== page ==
In China, the parasitic fungi Fusarium coccophilum [Nectria flammea], Beauvaria bassiana, Podonectria coccicola and Verticillium sp. were recorded killing C. aonidum in Fujian Province (Gao and Ouyang, 1981).

Impact

Top of page The most important crop damaged by C. aonidum is citrus: damage has been recorded in the USA (Florida, Texas), Brazil, Mexico, Cuba, Puerto Rico, Central America, Trinidad, Colombia, Venezuela, Argentina, Paraguay, Uruguay, Italy and North Africa, Lebanon, Egypt, Israel, South Africa, India, Pakistan, Australia and China (Rose and DeBach, 1978; Rose, 1990) and Western Samoa (Maddison, 1976). According to Bedford (1989), in unsprayed citrus orchards in South Africa C. aonidum used to cause almost complete defoliation of individual trees, which would produce hardly any crop the following season. Heavy infestation of fruits resulted in up to 100% culling at the packhouse. Expenditure on insecticide sprays to control the scale was high until the introduction of effective biological control of C. aonidum reduced infestation by over 50%. Heavy infestation of citrus foliage in New Caledonia resulted in death of trees (Cohic, 1950). In 1976, it was estimated that C. aonidum caused an annual loss on citrus in Texas of US$3.85 million (Kosztarab, 1990).

C. aonidum is a pest of olive in Israel and Turkey (Argyriou, 1990). Danzig and Pellizzari (1998) refer to the species as a dangerous pest in the Palaearctic region. In Poland, it causes serious damage to ornamental plants in glasshouses (Labanowsky, 1999). It has been recorded severely damaging pine seedlings in Papua New Guinea (Szent-Ivany and Stevens, 1966), and causes problems on several economically important hosts in Brazil (Claps et al., 2001). Foldi (2001) listed it as an occasional pest in France. C. aonidum has been recorded causing serious damage to young tea in India (Das, 1974); as a serious pest of bananas in the Caribbean and Central America (Rose and DeBach, 1978) and as an occasional pest of bananas in Israel, where heavy infestations developed in high temperatures and made the fruit unmarketable (Chua and Wood, 1990). It is a problem on coconuts in the Philippines (Rose and DeBach, 1978) and was a serious pest of coconut in the Seychelles in the 1930s, causing yellow patches on infested pinnae and death of whole leaves, leading to reductions in yield in severe outbreaks (Vesey-Fitzgerald, 1940).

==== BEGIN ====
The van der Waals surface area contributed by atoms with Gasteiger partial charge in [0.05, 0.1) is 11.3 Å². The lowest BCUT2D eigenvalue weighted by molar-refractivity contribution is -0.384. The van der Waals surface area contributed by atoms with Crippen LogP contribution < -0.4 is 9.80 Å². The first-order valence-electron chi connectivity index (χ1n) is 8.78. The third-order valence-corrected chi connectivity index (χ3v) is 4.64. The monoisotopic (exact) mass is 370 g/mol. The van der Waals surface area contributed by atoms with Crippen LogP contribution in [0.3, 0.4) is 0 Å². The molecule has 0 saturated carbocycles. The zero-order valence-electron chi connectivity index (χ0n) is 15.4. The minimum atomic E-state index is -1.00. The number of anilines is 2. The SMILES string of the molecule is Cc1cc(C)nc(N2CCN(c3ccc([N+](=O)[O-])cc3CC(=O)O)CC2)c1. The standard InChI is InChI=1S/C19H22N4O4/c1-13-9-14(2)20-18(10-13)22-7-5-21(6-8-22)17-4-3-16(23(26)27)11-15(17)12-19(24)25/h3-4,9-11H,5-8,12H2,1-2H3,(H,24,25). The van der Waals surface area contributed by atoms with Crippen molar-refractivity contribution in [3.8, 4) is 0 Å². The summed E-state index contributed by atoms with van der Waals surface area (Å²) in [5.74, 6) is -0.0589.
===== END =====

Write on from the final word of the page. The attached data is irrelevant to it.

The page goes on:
Diagnosis

Top of page Authoritative identification requires skilful preparation of slide mounts of adult females for microscopic examination by a specialist.

For authoritative identification, slide-mounted adult female specimens should be examined under a compound light microscope. Diagnostic characteristics of the adult female are that the paraphyses are only associated with the lobes and are all longer than median lobes. The prosoma are entirely membraneous. A submarginal prepygidial macroduct cluster is present on either side of the second abdominal segment only. The metathorax has an elongate, pointed marginal spur present on either side. A redescription of C. aonidum (as C. ficus) is provided by Ferris (1938).

Detection and Inspection

Top of page Examine plants closely for dark spots on the leaves, especially in shady parts of the plant. Good light conditions are essential and in poor light, a powerful flashlight is helpful. A large hand lens may assist in recognition of small, immature stages.

Similarities to Other Species/Conditions

Top of page First-instar nymphs of C. aonidum are difficult to distinguish from some other species of diaspidid scale found on citrus.